The combined use of the SPRM and SHFM in the present study could be particularly useful in identifying patients unlikely to need ICDs because they have a low proportional risk of sudden death. The potential impact on the health care system, if further confirmatory studies showed that up to one-quarter of all patients receiving ICDs would do well without them, would be enormous. Considering that current ICD indications are broad and include low-risk patients unlikely to have improved survival as a result of the ICD (22), we believe a randomized clinical trial of ICDs in low-risk patients characterized by low SHFM and SPRM risk is appropriate. Application of these models at the time of ICD generator replacement might be useful because many patients have ICDs replaced even if they have not received appropriate therapy and no longer meet criteria for primary prevention ICDs.
One limitation of our analysis was that it was not a randomized clinical trial and used patient data from data sets from previous clinical trials and registries as the control group. Although we accounted for differences between groups with statistical adjustment, there might be unmeasured factors that differed between the groups. This is an inherent limitation of analyses of large databases and registries; however, this limitation was offset to a significant degree by the opportunity afforded by study designs such as this to evaluate risk models and other interventions in real-world patients. This was particularly important, considering the differences in patient selection and treatment between clinical trials and registries. In addition, although the time during which patients in the control group were enrolled in registries and clinical studies was similar to that of the patients in the NCDR group, the patients in the ICD and control cohorts were not enrolled at the same time in the same way, which could have introduced bias. The reasons that control patients did not receive ICDs were likely related to differences among clinical practice settings and the lower prevalence of ICD use before 2005, when ICDs were not as widely used for primary prevention of sudden cardiac death, especially in patients with nonischemic HF. Even so, available medical therapy for HF was similar for patients in the control group, and analyses were adjusted for differences in the use of these medications, which are included in the SHFM. Of note, we did use slightly adapted versions of the SHFM and SPRM based on available data fields, but the models used had similar statistical performance compared with the original models, and the same re-derived models were used in both ICD and control groups.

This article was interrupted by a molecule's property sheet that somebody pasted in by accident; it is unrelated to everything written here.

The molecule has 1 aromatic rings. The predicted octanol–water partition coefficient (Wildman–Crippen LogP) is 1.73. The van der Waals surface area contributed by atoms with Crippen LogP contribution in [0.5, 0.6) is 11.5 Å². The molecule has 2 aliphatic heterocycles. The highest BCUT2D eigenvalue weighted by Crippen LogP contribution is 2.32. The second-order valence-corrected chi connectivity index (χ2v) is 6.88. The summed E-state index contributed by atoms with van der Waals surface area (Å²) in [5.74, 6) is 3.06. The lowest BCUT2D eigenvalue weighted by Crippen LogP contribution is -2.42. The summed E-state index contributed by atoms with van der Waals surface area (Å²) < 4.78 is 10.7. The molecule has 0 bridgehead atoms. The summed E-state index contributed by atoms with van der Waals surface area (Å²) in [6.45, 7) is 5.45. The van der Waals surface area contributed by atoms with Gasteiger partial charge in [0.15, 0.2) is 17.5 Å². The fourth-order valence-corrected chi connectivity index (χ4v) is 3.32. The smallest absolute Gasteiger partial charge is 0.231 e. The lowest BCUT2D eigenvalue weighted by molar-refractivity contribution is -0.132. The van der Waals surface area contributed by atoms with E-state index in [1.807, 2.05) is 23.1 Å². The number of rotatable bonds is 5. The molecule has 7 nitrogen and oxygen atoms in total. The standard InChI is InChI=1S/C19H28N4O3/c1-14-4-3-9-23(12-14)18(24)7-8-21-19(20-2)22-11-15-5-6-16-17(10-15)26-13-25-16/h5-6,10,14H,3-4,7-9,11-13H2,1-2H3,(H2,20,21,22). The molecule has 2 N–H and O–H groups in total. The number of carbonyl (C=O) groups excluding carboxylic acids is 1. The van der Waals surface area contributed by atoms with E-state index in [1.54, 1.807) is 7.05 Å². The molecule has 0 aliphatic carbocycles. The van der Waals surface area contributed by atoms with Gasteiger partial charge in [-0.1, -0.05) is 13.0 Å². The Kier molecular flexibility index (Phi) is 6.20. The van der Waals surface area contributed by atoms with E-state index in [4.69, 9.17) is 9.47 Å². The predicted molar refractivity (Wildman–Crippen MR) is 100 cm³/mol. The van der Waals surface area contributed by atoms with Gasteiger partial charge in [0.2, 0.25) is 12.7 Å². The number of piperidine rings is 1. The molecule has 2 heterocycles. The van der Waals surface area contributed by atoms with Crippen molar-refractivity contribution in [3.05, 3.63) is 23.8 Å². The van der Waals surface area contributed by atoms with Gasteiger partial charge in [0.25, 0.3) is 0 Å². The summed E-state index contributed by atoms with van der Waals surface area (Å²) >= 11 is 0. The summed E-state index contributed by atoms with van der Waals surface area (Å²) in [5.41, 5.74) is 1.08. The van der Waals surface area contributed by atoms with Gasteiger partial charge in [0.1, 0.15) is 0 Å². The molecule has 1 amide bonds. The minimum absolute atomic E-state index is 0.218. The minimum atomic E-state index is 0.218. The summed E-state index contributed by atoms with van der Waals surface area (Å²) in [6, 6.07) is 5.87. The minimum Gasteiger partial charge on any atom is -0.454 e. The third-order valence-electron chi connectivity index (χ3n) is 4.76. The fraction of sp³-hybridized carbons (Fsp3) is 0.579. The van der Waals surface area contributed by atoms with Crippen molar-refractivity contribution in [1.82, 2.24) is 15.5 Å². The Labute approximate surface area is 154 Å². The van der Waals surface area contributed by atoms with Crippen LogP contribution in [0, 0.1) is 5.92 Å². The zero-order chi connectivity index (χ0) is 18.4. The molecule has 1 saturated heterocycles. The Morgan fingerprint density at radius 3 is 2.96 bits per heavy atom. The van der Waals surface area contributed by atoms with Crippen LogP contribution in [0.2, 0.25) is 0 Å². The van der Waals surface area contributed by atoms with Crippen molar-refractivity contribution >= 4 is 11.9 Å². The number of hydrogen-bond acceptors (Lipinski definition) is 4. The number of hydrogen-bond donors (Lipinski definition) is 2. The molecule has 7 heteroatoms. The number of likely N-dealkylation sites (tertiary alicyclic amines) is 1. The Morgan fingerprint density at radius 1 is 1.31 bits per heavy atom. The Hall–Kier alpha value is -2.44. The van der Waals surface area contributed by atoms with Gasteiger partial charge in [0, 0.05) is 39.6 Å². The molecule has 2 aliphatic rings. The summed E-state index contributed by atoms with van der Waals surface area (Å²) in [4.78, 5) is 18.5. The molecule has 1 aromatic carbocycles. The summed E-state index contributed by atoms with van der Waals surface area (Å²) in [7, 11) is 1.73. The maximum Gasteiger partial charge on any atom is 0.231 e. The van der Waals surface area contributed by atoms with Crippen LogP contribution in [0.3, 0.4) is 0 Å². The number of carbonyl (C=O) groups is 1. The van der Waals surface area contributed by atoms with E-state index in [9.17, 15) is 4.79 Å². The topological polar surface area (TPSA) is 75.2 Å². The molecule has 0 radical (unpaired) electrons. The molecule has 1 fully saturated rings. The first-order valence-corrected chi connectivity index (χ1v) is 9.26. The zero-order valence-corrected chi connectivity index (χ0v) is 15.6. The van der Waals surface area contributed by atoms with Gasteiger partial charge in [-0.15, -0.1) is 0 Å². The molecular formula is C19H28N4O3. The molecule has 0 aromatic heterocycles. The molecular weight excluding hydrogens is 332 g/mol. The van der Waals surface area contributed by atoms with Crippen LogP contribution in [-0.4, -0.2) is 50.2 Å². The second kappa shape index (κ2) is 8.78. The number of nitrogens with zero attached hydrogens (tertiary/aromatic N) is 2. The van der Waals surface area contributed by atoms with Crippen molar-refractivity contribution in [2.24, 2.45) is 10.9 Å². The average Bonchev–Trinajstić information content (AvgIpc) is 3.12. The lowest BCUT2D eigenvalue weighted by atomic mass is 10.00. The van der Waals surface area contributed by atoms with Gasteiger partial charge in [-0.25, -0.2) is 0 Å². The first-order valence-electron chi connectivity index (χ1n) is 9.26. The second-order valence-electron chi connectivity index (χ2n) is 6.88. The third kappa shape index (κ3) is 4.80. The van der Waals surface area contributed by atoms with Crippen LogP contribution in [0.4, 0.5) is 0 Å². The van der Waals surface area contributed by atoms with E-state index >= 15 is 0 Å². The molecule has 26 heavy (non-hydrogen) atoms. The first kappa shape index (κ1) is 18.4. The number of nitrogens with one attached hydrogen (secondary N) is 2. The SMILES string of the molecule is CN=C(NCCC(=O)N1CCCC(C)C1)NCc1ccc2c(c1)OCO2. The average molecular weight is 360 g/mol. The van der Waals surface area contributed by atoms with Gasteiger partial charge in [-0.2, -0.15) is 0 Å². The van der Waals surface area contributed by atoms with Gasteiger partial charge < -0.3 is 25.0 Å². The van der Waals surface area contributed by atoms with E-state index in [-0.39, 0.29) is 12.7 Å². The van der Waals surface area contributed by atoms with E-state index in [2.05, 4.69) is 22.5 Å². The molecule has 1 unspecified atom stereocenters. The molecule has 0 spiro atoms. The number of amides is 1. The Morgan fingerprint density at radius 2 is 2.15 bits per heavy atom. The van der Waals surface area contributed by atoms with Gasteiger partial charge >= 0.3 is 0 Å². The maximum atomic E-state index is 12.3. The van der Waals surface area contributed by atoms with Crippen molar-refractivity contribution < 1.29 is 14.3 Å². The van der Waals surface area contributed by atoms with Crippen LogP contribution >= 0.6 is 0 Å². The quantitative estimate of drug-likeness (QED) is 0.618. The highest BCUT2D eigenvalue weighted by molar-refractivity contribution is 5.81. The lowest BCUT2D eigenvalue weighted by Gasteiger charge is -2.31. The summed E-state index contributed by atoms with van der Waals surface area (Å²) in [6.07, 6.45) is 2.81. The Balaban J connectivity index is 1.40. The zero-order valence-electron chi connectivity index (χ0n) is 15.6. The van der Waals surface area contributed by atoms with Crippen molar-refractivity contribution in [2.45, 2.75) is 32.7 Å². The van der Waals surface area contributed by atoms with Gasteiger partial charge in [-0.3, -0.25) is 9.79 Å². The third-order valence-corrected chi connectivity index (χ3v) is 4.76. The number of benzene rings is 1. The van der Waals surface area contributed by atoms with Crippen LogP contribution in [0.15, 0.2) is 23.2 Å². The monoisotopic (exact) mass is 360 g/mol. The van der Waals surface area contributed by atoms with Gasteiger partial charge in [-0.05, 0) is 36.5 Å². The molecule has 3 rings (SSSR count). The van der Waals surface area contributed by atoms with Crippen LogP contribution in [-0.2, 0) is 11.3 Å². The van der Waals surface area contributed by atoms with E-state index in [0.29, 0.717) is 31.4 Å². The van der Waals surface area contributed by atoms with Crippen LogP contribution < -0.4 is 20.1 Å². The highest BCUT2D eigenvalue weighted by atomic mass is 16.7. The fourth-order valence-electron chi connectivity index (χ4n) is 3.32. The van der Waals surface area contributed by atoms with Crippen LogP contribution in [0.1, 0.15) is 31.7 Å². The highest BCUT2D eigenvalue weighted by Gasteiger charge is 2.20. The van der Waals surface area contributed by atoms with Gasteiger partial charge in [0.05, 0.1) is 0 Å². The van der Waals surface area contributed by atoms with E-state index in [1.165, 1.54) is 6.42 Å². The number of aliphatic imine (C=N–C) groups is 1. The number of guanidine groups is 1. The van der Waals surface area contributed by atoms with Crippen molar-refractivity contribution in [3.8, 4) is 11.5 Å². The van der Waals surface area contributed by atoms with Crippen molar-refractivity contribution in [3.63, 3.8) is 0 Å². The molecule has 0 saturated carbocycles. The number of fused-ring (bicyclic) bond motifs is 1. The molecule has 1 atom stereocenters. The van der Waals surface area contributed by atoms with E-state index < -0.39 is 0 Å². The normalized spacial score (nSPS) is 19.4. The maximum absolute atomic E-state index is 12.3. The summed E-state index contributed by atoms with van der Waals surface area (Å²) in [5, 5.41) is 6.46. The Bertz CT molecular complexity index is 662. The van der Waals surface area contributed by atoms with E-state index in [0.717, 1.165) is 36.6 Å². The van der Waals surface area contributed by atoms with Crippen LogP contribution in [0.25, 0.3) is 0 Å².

Our analysis showed how the SHFM and SPRM could be used to predict both overall survival and ICD benefit in a large cohort of approximately 100,000 patients. In particular, the SHFM provided a highly effective measure of HF outcomes, whereas the SPRM provided a powerful measure of the proportional risk of sudden death. Considering the large amount of time and expense presently allocated to patients with ICDs for implantation, post-operative care, and subsequent generator changes, application of these models could more effectively allocate these health care resources and personalize device therapy for the benefit of patients and society.
COMPETENCY IN PATIENT CARE AND PROCEDURAL SKILLS: Patients with ischemic or nonischemic cardiomyopathy face competing risks of heart failure and ventricular arrhythmias, limiting the benefit of ICD therapy to those at higher risk of sudden death.
COMPETENCY IN INTERPERSONAL AND COMMUNICATION SKILLS: Shared decision-making about ICD therapy should address both overall survival and the proportional risk of death from ventricular arrhythmias.
TRANSLATIONAL OUTLOOK: Further studies are needed to assess the value of ICD therapy for patients with heart failure and a low proportional risk of death from ventricular arrhythmia.
The authors thank the staff of the NCDR Analytic Center at Yale University and the American College of Cardiology for their assistance in facilitating the present analysis.